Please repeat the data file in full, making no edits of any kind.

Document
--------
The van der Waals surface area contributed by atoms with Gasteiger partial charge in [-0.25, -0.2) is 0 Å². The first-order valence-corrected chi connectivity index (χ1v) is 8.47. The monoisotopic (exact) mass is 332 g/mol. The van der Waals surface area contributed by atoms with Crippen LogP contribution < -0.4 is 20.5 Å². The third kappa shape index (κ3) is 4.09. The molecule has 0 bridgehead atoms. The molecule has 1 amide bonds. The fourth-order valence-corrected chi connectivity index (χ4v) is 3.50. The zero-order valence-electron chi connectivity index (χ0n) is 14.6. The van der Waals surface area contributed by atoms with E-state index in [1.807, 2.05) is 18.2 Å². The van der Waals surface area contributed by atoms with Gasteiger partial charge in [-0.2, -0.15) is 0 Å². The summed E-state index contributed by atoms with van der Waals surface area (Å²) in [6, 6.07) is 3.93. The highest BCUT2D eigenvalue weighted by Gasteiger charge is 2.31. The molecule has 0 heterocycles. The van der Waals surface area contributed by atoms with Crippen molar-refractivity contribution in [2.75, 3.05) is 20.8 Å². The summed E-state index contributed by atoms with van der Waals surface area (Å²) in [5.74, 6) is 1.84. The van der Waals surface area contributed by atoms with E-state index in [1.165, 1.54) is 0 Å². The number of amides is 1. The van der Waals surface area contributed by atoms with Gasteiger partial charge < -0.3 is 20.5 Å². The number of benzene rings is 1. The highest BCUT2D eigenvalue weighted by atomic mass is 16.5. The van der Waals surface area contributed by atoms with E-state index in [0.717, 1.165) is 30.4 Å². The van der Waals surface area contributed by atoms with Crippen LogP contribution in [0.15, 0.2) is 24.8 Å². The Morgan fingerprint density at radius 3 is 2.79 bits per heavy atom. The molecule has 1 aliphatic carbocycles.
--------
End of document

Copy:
The van der Waals surface area contributed by atoms with Gasteiger partial charge in [-0.25, -0.2) is 0 Å². The first-order valence-corrected chi connectivity index (χ1v) is 8.47. The monoisotopic (exact) mass is 332 g/mol. The van der Waals surface area contributed by atoms with Crippen LogP contribution < -0.4 is 20.5 Å². The third kappa shape index (κ3) is 4.09. The molecule has 0 bridgehead atoms. The molecule has 1 amide bonds. The fourth-order valence-corrected chi connectivity index (χ4v) is 3.50. The zero-order valence-electron chi connectivity index (χ0n) is 14.6. The van der Waals surface area contributed by atoms with E-state index in [1.807, 2.05) is 18.2 Å². The van der Waals surface area contributed by atoms with Gasteiger partial charge in [-0.2, -0.15) is 0 Å². The summed E-state index contributed by atoms with van der Waals surface area (Å²) in [6, 6.07) is 3.93. The highest BCUT2D eigenvalue weighted by Gasteiger charge is 2.31. The molecule has 0 heterocycles. The van der Waals surface area contributed by atoms with Crippen molar-refractivity contribution in [2.75, 3.05) is 20.8 Å². The summed E-state index contributed by atoms with van der Waals surface area (Å²) in [5.74, 6) is 1.84. The van der Waals surface area contributed by atoms with E-state index in [1.165, 1.54) is 0 Å². The number of amides is 1. The van der Waals surface area contributed by atoms with Gasteiger partial charge < -0.3 is 20.5 Å². The number of benzene rings is 1. The highest BCUT2D eigenvalue weighted by atomic mass is 16.5. The van der Waals surface area contributed by atoms with E-state index in [0.717, 1.165) is 30.4 Å². The van der Waals surface area contributed by atoms with Crippen LogP contribution in [0.15, 0.2) is 24.8 Å². The Morgan fingerprint density at radius 3 is 2.79 bits per heavy atom. The molecule has 1 aliphatic carbocycles.